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How Does Music Affect Your Workout?

man listening music

We’ve all been there. One minute you’re struggling through a set of 6 at the squat rack, then “Eye of The Tiger” comes on in your ears and you suddenly ride high on a second wind.

We all know that music can dramatically affect your performance, but have you ever stopped to wonder why?

After all, it wasn’t that long ago that popping in your earbuds was considered taboo, doing nothing more than diverting your attention from the task at hand, yet science has finally confirmed that listening music does so much more than provide you with a distraction.

In fact, cranking up your favourite tunes acts as a natural pain reliever and even releases that lovely feel good chemical dopamine in your brain, thus making the whole gym experience one to relish rather than dread.

Furthermore, having the right song play at just the right time as been shown to ramp up your energy levels – hence that second wind!

Just how music can fuel exercise is a relatively recent field of study with just two decades worth of exploration, but the conclusions have been quite remarkable.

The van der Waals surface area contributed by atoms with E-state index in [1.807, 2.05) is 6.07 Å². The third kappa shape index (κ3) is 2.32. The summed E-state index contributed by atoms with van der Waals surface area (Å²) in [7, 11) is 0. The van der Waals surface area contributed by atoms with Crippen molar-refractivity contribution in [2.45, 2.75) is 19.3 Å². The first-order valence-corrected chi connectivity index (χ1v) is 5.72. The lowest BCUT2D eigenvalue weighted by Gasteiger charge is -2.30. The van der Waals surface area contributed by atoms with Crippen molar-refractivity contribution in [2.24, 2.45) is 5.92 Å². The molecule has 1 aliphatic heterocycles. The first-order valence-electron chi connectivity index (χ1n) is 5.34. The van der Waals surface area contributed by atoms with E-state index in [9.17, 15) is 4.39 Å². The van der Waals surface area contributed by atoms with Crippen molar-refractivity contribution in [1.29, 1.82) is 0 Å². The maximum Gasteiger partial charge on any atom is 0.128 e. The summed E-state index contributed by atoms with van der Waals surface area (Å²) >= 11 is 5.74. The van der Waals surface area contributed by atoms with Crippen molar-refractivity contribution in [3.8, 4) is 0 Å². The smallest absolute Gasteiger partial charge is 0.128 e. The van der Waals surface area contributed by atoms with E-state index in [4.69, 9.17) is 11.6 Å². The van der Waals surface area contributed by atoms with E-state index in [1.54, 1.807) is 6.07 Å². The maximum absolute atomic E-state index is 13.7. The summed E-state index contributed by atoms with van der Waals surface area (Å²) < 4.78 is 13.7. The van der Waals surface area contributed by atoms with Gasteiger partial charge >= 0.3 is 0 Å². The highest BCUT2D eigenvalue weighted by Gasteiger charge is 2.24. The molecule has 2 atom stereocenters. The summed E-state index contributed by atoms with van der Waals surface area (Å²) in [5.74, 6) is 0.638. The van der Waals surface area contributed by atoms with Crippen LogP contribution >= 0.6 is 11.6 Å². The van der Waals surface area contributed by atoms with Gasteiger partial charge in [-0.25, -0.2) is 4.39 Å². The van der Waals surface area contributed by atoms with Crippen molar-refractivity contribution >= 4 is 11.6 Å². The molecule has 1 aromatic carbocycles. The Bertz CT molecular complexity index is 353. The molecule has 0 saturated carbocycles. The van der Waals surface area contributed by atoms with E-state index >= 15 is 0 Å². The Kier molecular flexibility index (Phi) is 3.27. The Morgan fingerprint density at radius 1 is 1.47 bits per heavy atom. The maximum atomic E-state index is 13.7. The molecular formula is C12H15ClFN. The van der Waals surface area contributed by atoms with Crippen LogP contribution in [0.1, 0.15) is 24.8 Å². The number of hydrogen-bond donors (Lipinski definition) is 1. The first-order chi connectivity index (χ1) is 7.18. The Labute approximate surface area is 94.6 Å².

The research shows that the components of music – the lyrics and tempo – affects a workout by acutely altering the mind-set of the individual, that’s is according to Dr Costas Karageorghis, reader of sports psychology at Brunel University.

woman exercising

And it’s not just the average gym goer that benefits from this, elite athletes have been known to use music to block out the nerves of competition and psych themselves up in order to enter “the zone.”

Indeed, in depth studies into the psyche of athletes determined that they often associate specific pieces of music with the optimum state of mind for competition. Moreover, the impact of music is believed to be so potent that countless sporting organisations actively ban the use of it during an event so to prevent some athletes having an edge over others.

That’s not all.

It turns out that the neurones in the brain can even synchronise with the tempo of music helping you regulate and maintain pace!

Depending on the tempo, this synchronisation may help you perform repetitive motions, like running or working through sets in the squat rack, more quickly. It’s not surprising, therefore, that faster paced music elicits greater workout results.

All in all, you’ll have a better workout with music than without, and you’ll feel hella positive about the whole thing too as long as you choose uplifting beats.

Think more N.E.R.D “Rock Star” remix, less Adele “Hello”…

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